The designated spokesman for the DA is supposedly Mike McCurry, the former White House press secretary for Bill Clinton. But little has been heard from McCurry about the Alliance. Lately his public relations talents have been devoted to attacking “net neutrality” legislation regulating the Internet

The Democracy Alliance may have as many as 100 donor-members, both individuals and organizations. However, it has not made available an official list of its “partners.” Here are known members:

George Soros, the billionaire head of Soros Fund Management LLC, Soros is founder of Quantum Asset Management and the grant-making Open Society Institute. He donated $24 million of his own money to 527 committees that made “independent expenditures” to defeat George W. Bush in 2004. His son Jonathan is also a member of the DA.

Peter B. Lewis  is a billionaire insurance magnate — chairman of Progressive Casualty Insurance Co., the nation’s third-largest automobile insurer. He gave $23 million to 527 groups in 2004.

Rob McKay, heir to the Taco Bell fortune, is chairman of the DA. Enamored of tedious class-warfare rhetoric, McKay wrote at the Huffington Post website last year that “the richest Americans are getting extravagantly richer and the poor are crawling far behind, choking on the exhaust of our luxury cars. It’s also obvious that Bush’s tax policies are widening the gap between the very rich and the growing poor.”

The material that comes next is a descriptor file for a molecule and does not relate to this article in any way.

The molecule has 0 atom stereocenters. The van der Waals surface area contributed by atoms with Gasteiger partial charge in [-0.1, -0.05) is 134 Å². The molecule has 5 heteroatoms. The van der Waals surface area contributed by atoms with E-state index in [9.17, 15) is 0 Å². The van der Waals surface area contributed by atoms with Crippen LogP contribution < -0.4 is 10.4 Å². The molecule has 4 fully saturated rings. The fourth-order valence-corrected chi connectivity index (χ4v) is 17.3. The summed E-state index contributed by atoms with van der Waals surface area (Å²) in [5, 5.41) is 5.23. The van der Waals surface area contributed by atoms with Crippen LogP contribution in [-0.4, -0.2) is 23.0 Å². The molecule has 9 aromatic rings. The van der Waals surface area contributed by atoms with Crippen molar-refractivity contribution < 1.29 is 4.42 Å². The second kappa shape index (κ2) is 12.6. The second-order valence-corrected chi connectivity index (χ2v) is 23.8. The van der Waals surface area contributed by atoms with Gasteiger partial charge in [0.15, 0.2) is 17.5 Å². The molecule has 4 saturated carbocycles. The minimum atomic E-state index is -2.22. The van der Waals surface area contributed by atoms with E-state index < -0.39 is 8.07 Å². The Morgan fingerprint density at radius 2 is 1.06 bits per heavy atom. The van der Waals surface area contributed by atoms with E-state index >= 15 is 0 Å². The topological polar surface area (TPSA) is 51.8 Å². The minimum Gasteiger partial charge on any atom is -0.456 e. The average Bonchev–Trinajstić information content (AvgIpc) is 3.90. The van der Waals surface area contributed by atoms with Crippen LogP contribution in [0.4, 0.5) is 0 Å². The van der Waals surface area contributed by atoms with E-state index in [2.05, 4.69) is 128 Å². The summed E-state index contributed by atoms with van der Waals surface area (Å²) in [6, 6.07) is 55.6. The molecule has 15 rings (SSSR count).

Herb and Marion Sandler are the co-founders of Golden West Financial Corp. They sold their S&L holding company to Wachovia in May for $24 billion in cash and stock. In 2004 they gave $13 million to anti-Bush 527s.

Guy Saperstein, an Oakland, California trial lawyer…

Rob Reiner, a Hollywood actor-director, is chairman of Parents Action for Children, a 501(c)(3) advocacy group. In 2005 he promoted Proposition 82, an unsuccessful California ballot initiative that would have raised state taxes to fund preschool for all four year-olds.

Herb Miller is a prominent Washington, D.C. real estate developer and Democratic Party fundraiser who just lost a bitter battle with the Lerner family, owners of D.C.’s new baseball franchise…

David A. Friedman, a philanthropist and self-described centrist, is treasurer of the Friedman Family Foundation of San Mateo, California.

Ann S. Bowers is the widow of Intel co-founder Robert Noyce, inventor of the integrated circuit and “mayor of Silicon Valley.” Bowers is board chairman of Noyce Foundation.

Albert C. Yates is former president of Colorado State University.